A couple of weeks ago I went to see Arcadia.
It’s a very enjoyable play with a fantastic cast (except for the young student girl who appeared to have learned to act by watching Hollyoaks) and I heartily recommend going if you get the chance.
It’s not only very funny but it’s also thought-provoking in an entertaining way that doesn’t feel at all didactic.
I only mention this because one of the recurring thoughts that swooshes around my mind on a regular basis is the question of constant progress.
Wherever you go, people want to grow their businesses, make more of themselves and move forward, as if it’s some kind of mortal sin to stay where you are or, Heaven forbid, go backwards.
Richard Dawkins is particularly fond of this idea, suggesting that tradition is the enemy of progress.
However, during Arcadia, there’s an interesting point made by the girl who can’t act. She says that we can stir jam into porridge but we can never un-stir that jam by moving our spoon in the exact opposite direction.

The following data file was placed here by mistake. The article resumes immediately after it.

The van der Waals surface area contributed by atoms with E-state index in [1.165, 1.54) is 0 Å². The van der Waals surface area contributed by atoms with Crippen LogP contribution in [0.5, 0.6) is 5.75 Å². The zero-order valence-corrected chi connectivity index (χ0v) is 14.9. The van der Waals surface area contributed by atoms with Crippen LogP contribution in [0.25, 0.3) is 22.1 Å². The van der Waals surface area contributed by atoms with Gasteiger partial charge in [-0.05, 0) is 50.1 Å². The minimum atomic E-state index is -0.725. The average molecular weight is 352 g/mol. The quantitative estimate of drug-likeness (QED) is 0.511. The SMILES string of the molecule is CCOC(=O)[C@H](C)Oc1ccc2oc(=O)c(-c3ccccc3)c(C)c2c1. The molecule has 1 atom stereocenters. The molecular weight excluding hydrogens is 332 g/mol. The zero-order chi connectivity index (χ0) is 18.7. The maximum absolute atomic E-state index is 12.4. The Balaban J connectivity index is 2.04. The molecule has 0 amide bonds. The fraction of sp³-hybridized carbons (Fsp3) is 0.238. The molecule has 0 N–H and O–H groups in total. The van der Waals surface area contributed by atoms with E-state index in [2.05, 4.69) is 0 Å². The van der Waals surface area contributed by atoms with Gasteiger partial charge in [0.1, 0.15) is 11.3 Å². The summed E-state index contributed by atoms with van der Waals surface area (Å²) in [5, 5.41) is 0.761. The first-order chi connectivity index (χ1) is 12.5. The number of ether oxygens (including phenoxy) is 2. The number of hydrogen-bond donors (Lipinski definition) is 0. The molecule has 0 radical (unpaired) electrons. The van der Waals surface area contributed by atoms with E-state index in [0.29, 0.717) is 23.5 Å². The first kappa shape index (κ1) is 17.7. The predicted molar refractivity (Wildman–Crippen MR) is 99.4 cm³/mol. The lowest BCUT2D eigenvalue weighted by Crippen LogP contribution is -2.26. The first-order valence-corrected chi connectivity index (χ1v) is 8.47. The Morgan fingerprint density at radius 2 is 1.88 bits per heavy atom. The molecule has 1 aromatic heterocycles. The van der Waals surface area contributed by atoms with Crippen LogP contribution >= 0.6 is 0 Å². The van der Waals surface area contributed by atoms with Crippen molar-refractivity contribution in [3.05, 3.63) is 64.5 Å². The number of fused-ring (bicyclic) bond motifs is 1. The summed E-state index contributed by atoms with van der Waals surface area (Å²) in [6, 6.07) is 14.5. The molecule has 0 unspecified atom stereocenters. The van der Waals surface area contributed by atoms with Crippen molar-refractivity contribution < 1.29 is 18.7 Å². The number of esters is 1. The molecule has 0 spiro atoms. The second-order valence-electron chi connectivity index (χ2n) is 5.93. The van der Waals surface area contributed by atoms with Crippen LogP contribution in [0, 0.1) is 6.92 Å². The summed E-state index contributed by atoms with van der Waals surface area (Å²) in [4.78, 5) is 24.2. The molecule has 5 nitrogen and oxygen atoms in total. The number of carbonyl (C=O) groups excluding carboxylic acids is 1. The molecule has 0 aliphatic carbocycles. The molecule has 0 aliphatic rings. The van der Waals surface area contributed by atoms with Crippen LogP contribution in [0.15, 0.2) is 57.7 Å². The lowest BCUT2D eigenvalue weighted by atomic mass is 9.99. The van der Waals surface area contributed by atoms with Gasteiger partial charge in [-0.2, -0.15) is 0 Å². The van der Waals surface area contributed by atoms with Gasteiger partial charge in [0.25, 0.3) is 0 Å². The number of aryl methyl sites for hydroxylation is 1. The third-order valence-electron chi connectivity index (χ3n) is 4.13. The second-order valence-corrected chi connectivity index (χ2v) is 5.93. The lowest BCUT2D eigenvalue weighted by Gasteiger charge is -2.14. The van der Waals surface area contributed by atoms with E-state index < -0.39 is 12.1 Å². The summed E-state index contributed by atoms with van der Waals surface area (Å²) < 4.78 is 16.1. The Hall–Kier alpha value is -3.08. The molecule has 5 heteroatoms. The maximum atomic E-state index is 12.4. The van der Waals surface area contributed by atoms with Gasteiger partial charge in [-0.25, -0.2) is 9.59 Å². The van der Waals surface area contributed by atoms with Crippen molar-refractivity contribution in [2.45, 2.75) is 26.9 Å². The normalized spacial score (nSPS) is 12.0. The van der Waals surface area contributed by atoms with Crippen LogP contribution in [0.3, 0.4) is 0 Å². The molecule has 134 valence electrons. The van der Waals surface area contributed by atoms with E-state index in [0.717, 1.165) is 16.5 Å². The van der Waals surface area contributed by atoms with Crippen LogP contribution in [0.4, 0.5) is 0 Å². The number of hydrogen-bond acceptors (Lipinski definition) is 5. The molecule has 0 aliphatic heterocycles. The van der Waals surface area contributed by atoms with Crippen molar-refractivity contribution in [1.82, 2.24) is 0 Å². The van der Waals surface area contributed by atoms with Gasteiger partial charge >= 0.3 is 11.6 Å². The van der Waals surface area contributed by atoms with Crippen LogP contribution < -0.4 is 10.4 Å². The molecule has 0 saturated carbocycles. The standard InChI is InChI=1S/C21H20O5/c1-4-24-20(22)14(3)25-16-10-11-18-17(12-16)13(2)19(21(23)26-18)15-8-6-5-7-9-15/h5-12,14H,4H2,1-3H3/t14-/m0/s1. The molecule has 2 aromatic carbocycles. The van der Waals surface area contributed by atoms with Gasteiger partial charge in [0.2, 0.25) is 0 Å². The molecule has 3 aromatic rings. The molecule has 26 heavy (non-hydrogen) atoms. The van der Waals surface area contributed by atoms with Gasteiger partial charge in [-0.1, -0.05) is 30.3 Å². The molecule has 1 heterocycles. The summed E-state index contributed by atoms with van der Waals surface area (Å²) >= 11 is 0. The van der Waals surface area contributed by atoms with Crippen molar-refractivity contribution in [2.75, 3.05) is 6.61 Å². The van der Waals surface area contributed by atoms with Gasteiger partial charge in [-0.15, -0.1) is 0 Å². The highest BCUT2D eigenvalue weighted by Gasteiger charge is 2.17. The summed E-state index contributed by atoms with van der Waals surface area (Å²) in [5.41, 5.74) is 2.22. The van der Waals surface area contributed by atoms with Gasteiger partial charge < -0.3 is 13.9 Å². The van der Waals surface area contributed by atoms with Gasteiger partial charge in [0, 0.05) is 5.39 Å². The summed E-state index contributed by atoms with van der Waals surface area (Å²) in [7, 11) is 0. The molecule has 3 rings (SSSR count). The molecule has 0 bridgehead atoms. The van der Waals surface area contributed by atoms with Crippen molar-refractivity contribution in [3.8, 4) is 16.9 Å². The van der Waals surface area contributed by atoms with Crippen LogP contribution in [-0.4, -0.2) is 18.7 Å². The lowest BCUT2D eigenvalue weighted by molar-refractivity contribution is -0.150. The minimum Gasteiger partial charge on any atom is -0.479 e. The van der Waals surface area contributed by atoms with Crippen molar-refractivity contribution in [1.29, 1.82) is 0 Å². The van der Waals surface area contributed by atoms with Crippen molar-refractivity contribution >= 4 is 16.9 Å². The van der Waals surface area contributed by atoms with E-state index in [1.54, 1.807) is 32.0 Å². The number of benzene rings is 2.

She wants to know why and (spoiler alert) finds that the answer lies in the fact that all actions involve a displacement of heat that is impossible to return to the action, thus making it something that cannot happen in reverse.
In between considering this and, since, leaving rude messages about the crappy actress girl on one of her fansites (she’s got a minor role in the Harry Potter films, so let’s just say 12-year-old girls get very defensive when you trash her), I finally realised why progress is a human imperative:
We can never go back. We can’t unlearn things and we can’t deliberately learn less about something we already know about.
Forwards is the only way we can move and, like sharks, we do it or we die.
I found this simultaneously heartening and frustrating. Sometimes it’s nice to know that something is inescapable: it means you don’t have to worry about trying to escape it. But then, what if you want to keep things as they are? Well, you can’t. You’re always moving forwards, whether you’re getting better at rolling spliffs and playing GTA4, or you’re persuading people to come and look after a beautiful island.
So now I’m going to embrace forwards and I thank Tom Stoppard for helping me to be OK with that.